I think that much of what is wrong with America in particular, and the world in general, these days is that we have forgotten that basic common decency. We have forgotten how to care for one another through these interactions. I’m not sure how that is possible.
Because we all seem to be crying out to be cared for while we refuse to care for anyone else.
This is a two-way street, people. It goes both ways. If you want to be cared for, you absolutely need to start caring for others. You don’t get one without the other.
It required an amount of gratitude, patience, support from others, meditation, self-care, and self-soothing that I almost could not summon to cope with persons who wanted me to guide them without offering me the care and gratitude and patience that I required from them. When they didn’t offer me that, I needed to find it elsewhere. Most people don’t have a wealth of gratitude and support and patience and Zen to draw from. I’m lucky to have found the value of amassing stores of such things as a tool for maintaining mental health and managing chronic illness, so I have it to call upon in situations where others forget to care in our interactions. But most are not amassing stores upon which they can draw. Most are pushed beyond breaking points and that frustration and anger and pain of not being offered respect and care and gratitude fly out into the open, creating volatile and even deadly situations.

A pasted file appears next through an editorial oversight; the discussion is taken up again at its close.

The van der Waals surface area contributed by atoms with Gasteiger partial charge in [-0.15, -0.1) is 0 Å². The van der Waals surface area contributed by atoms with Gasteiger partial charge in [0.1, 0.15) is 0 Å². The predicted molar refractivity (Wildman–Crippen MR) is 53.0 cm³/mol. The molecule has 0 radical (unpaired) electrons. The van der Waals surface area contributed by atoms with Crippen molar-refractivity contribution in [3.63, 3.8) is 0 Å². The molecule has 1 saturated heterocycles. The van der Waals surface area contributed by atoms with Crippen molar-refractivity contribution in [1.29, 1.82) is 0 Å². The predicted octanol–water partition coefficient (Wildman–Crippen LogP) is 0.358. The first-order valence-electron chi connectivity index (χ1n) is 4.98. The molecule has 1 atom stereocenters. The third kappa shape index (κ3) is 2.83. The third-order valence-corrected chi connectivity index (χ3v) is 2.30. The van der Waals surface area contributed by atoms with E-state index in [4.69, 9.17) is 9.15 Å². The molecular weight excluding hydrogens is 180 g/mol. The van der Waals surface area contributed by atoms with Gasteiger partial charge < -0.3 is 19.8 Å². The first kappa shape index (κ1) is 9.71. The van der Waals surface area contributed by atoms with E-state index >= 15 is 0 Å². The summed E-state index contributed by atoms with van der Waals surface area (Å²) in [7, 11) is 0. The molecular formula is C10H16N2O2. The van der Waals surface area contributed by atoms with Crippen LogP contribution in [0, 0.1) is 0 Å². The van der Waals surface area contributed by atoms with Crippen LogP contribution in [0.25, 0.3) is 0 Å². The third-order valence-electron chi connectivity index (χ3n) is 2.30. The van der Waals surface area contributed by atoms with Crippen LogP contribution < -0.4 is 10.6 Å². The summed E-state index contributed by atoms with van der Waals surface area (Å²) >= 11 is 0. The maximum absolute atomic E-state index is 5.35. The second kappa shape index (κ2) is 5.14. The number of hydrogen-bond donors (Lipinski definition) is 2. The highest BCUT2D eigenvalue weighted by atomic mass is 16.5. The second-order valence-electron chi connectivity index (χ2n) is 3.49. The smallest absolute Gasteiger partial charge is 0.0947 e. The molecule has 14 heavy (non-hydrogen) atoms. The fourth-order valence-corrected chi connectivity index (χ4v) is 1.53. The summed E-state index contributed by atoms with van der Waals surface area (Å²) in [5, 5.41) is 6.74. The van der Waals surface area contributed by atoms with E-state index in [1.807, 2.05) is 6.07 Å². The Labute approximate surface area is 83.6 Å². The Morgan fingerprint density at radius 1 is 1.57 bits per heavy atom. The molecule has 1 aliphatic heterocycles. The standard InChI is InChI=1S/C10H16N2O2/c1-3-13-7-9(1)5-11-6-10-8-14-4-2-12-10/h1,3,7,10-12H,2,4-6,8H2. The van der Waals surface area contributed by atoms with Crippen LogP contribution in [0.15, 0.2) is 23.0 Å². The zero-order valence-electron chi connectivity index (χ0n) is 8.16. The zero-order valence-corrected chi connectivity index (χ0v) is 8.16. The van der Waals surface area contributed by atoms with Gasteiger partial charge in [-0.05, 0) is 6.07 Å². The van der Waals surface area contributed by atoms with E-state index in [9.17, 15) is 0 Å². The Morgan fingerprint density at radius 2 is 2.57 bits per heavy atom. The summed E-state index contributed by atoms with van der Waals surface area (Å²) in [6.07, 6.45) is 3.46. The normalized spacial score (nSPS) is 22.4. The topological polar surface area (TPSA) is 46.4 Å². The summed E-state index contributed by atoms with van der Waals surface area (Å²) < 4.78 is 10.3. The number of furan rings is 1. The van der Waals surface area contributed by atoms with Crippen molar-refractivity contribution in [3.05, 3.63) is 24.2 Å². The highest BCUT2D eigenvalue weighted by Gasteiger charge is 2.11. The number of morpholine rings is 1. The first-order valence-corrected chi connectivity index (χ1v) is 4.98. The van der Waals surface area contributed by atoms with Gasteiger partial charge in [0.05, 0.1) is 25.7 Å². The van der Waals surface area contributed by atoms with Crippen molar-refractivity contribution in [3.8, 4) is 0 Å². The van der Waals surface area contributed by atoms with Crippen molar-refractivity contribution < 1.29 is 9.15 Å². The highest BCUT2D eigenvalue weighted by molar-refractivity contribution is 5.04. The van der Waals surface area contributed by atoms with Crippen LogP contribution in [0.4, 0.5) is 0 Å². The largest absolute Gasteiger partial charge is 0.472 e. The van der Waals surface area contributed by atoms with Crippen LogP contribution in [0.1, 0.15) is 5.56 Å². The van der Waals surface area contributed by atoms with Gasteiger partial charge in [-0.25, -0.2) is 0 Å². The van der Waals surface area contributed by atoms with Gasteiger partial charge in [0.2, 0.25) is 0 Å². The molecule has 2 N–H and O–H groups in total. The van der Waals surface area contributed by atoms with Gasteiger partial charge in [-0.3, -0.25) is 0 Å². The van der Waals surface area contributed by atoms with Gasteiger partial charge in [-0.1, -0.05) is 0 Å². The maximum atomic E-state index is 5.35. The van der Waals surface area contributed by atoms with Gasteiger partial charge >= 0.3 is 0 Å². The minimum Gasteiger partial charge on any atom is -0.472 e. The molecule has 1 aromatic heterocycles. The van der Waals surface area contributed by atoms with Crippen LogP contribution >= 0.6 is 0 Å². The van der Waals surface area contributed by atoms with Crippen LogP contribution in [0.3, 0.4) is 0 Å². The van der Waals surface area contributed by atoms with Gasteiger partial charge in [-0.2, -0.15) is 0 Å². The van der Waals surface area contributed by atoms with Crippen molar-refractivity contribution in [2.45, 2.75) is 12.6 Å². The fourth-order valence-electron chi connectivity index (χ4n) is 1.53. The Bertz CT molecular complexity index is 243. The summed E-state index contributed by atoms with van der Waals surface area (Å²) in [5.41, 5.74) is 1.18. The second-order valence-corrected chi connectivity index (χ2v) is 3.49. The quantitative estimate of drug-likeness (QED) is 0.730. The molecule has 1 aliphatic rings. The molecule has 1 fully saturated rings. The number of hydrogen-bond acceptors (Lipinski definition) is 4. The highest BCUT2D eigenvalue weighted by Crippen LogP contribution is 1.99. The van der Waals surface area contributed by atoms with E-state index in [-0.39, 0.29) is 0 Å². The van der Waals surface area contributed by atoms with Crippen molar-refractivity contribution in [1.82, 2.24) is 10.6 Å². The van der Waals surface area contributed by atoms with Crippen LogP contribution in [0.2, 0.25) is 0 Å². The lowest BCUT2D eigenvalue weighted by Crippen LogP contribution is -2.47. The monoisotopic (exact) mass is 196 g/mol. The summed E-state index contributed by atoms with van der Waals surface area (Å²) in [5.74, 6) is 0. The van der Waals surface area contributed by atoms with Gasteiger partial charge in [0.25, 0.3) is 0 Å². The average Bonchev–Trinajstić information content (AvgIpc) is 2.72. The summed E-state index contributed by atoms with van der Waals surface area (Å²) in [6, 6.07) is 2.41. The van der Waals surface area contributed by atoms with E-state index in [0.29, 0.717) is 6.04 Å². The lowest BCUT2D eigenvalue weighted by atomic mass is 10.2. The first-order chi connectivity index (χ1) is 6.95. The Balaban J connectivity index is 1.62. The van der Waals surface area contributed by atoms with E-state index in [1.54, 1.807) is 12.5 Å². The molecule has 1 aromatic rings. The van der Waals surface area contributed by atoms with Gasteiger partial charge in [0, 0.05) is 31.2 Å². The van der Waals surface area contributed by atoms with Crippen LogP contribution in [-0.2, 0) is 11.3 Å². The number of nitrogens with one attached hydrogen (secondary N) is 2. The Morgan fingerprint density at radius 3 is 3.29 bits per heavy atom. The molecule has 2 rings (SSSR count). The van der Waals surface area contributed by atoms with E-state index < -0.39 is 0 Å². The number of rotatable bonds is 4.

What would the world look like if we offered the care and avoided the open expression of that pain?
I think it would look very different. I think it would look much better, much more kind, and much more beautiful. I think it would offer us freedom and would decrease our anxiety and fear. I think that it would bring many of us the peace and the positive feedback we needed to keep on going through the challenging moments. And it would let all of us breathe a big sigh of relief.
This is the first time that I have the insight that I am the stupid person all around someone else, and that understanding how I am stupid, and how I am smart makes a huge difference in my interactions with others. I hope that my insight might offer you the opportunity to consider your own interactions.
How do you act and react when you are “smart” or “stupid”? What ways can you add care to those interactions, and what difference might that make?
I’ll put it out there so none of the comments need to … I used to be an asshole about being smart! I loved knowing stuff and being smarter than others. But I think that was largely because there was so much pain in other areas of my life. I was terrible at relationships. I was keeping devastating secrets. I was living in constant fear. Pain fueled the way I interacted then. I’m not the same person now. I’m not the same person in this moment that I was at 9 am, frankly. The insight I’ve gained while writing this post has literally changed who I am. But, the last 4 years of therapy, and study, and mindfulness, have changed the place from which my interactions originate. They don’t always come from fear and pain any longer. I have new spaces—better spaces—from which to draw.
We don’t need to keep interacting in the same ways we always have. It can take a lot of difficult work to change how we interact and from where we draw that gratitude and fortitude and support. But it is worth it. I believe it can change the world. That is so worth it.